Bachelor of Architecture, Parana's Federal University; Bachelor of Fine Art, School of Music and Fine Arts; Master of Science in Architecture and Master in City Planning, University of Cincinnati, Ph.D. in History of Architecture and Urban Development, Cornell University
Ana Ozaki's research investigates the complex ways racial ideologies have interfered with architectural understandings of climate and the environment within the African diaspora, mainly within the Black Atlantic. Centered on Brazil's construction of an architectural ideal for the rest of the tropics, her dissertation, "The Brazilian Atlantic: New 'Brazils,' Plantation Architecture, Race, and Climate in Brazil and Africa, 1910-1974," examined the country's connections to West and Southern Africa, specifically Nigeria, Angola, and Mozambique, albeit often mediated by Europe. Through Black feminist, postcolonial, and decolonial theories, her research elucidates how the history of modernism and modernist architecture in the tropics has been entangled with racial capitalism. She argues that such narratives are central to local and localized Black experiences and negotiations brought into relation by colonialism and cannot be understood without cross-cultural and South-to-South exchanges between tropicalized sites, subjects, and practices.
She received her Ph.D. in History of Architecture and Urban Development from Cornell University in 2022, specializing in Latin American and Africana Studies and working closely with Esra Akcan, Raymond Craib, and Salah Hassan. Before her doctorate, Ozaki participated in the Ignis Mutat Res research project, funded by the French government, in local urban design projects, exhibitions, and public education programs in collaboration with the Niehoff Urban Studio, at the University of Cincinnati, and the Over-the-Rhine foundation in Cincinnati. Working as a licensed architect in Brazil, Ozaki was also involved in institutional and residential-scaled projects in Brazil and Angola. Ozaki holds a Ph.D. in History of Architecture and Urban Development from Cornell University, a B.Arch. and a BFA from Parana's Federal University and the School of Music and Fine Arts, respectively, and an MSc Arch and an MCP from the University of Cincinnati, where she also taught various undergraduate courses.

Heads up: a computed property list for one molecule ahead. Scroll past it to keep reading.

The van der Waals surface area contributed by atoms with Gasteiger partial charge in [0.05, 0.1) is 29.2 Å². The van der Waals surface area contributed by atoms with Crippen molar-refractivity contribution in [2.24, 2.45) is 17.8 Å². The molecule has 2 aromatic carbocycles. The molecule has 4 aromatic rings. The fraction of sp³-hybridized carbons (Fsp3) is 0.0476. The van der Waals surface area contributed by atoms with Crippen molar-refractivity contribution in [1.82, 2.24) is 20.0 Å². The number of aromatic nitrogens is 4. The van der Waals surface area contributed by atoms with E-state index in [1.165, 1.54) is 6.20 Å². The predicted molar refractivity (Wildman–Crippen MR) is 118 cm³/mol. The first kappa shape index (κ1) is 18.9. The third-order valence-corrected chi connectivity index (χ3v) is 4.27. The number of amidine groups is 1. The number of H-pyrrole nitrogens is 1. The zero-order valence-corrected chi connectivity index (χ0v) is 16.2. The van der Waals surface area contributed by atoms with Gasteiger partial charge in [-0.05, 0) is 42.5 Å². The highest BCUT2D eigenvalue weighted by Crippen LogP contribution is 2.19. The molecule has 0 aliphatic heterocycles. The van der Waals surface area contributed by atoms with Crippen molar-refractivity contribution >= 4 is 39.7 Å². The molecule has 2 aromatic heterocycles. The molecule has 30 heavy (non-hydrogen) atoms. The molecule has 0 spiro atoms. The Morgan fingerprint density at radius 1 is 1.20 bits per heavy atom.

Ozaki's research has been supported by the Graham Foundation, Princeton Mellon Initiative in Architecture, Urbanism & the Humanities, Cornell's Mario Einaudi Center for International Studies, Social Science Research Council's Dissertation Proposal Development Program, the Canadian Centre for Architecture, and the German Academic Exchange Service's (DAAD). Ozaki is invested in the public discussion and anti-racist pedagogies in architectural history and has taught courses across the US at Princeton University, Barnard College & Columbia University, UCLA, Cal Poly San Luis Obispo, Cornell University, University of Cincinnati, and the Universidade Positivo in Brazil.